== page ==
A banner year for venture philanthropy

“I say venture philanthropy because smart money is approaching investment in public-interest journalism with the mindset of venture investors.”

In January 2016, The Philadelphia Inquirer became the largest American newspaper to placed under nonprofit ownership, an endowed institute operated for the public benefit. The goal of this structure is to sustain great metropolitan journalism for years to come through new investment, new entrepreneurship, new journalistic resources and new technology.

jim-friedlichWhile the structure is philanthropic, the organizing mindset is highly entrepreneurial, that of a venture investment. These efforts have been lead by, among others, Josh Kopelman, the cofounder of First Round Capital, a leading seed and early-stage venture capitalist, and Gerry Lenfest, a cable entrepreneur and early disruptor of broadcast television. In September, I took over as CEO of the Institute for Journalism in New Media; we have since surrounded ourselves by women and men with a startup mentality unusual for a 187-year-old media property. Tony Haile, Kim Fox, Hong Qu, Vijay Ravindran, Burt Herman, Martin Nisenholtz, and Sara Lomax-Reese have each joined the Institute or Philadelphia Media Network team or board in the last few months.

In November and December, post-election, we and several other public-interest media groups have been witness to meaningful new support from engaged, concerned, and generous individuals. Our colleagues at ProPublica, the Center for Public Integrity, WNYC, the Texas Tribune, the Marshall Project and others report the same. This surge of philanthropic support was encouraging in several respects: First, it has been bipartisan, coming from both conservatives and progressives who share concern about the advent of fake news and the need for objective coverage. Second, there is a growing view of journalism as a critical investment in our democracy and our society. A kind of venture investment mindset has emerged that views the reinvention and revitalization of news from the same perspective as the revitalization of other areas of communications, software or information technology.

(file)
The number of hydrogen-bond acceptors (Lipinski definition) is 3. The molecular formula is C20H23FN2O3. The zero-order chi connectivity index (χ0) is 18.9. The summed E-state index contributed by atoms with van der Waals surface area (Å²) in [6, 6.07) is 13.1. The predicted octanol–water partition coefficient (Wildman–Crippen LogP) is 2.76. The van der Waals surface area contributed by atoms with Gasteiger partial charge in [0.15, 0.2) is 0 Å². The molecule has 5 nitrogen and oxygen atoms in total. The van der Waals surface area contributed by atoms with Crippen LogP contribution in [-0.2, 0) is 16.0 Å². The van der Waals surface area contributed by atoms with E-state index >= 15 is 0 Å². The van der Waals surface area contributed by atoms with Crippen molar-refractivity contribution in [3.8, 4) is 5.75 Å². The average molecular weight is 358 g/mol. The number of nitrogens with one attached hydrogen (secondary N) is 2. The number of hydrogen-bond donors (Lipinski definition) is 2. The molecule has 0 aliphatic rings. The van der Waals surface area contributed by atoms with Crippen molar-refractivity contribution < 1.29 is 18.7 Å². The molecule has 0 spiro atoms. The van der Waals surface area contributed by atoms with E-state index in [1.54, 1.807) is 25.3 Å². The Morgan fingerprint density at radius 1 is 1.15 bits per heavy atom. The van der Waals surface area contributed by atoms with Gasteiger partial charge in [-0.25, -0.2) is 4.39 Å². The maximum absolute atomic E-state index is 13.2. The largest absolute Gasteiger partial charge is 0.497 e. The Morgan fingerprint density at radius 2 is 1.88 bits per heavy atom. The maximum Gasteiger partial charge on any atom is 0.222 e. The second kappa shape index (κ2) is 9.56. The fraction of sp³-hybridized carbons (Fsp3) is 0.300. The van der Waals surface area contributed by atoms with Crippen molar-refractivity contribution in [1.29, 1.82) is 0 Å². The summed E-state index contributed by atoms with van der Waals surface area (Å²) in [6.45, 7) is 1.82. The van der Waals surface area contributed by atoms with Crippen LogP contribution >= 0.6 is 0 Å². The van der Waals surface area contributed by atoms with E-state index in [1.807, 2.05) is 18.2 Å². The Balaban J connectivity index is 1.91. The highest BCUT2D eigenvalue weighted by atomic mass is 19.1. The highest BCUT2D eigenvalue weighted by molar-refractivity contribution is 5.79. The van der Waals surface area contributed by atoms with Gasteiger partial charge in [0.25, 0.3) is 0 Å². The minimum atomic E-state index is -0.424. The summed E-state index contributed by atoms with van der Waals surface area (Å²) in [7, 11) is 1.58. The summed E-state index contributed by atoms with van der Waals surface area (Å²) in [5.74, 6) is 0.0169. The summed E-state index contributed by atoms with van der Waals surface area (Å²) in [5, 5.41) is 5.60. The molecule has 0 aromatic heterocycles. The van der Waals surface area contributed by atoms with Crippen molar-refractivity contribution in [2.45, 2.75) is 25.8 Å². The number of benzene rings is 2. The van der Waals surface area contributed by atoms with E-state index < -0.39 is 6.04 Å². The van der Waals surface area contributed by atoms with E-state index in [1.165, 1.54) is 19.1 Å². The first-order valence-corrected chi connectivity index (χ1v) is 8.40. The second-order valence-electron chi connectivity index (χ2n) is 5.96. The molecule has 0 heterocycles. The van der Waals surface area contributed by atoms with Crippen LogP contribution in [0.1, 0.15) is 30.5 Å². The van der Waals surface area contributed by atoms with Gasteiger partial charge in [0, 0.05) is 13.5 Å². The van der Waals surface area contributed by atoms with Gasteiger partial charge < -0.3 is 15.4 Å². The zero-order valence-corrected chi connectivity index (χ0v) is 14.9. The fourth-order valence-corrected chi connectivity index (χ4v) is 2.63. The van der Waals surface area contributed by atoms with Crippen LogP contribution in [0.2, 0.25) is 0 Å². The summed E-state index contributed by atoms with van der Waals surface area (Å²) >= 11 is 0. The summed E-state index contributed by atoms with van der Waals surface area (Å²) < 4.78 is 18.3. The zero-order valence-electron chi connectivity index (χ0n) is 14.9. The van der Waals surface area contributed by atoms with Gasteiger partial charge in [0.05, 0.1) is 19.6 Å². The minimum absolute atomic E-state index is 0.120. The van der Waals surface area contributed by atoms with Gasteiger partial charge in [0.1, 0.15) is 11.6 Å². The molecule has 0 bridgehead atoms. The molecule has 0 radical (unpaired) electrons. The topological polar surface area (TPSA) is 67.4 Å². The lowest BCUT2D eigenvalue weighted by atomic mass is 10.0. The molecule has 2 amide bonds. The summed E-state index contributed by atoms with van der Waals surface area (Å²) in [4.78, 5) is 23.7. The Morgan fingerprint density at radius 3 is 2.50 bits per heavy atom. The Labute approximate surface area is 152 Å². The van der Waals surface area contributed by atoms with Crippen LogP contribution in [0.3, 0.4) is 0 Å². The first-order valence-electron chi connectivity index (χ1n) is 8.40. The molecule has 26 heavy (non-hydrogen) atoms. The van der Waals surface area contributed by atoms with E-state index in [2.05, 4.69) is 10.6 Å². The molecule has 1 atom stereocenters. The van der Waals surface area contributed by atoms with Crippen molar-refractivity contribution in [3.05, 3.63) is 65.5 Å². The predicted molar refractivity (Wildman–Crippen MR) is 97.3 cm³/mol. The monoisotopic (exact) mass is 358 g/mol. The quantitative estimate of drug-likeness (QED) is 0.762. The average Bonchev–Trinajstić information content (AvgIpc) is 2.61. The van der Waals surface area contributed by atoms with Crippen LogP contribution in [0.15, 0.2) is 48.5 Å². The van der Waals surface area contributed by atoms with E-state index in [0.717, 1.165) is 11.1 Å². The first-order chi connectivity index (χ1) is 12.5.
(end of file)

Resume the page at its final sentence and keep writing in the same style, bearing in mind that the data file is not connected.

In 2017, in addition to continued individual giving, we will see more serious institutional philanthropic commitment to journalism. In particular, we will see much more interest and action at the intersection of journalism and venture philanthropy. I say venture philanthropy because smart money is approaching investment in public-interest journalism with the mindset of venture investors. The Democracy Fund, the Gates Foundation, the Emerson Collective, and other philanthropies with financial roots in software and technology view their investments much as do venture capitalists, with rigor and expectation for meaningful returns. In distinction to classic venture investing, the currency of venture philanthropy in journalism is not cash but deep, fact-based reporting, measurable audience engagement, meaningful policy and social impact, and the development of new business models that sustain great journalism and civic engagement. These returns on civic investment will be more valued and more valuable in 2017 than ever before. When the value of investment returns increase, so too does invested capital.

2017 will be a banner year for smart, disciplined and entrepreneurial new investment in the future of news, both for-profit and philanthropic. As John Oliver said, “You get what you pay for.”

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Jim Friedlich   A banner year for venture philanthropy

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Andrew Losowsky   Building our own communities

Anita Zielina   The sales funnel reaches (and changes) the newsroom

Coleen O'Lear   Back to basics

Alice Antheaume   A new test for French media

Umbreen Bhatti   A sense of journalists’ humanity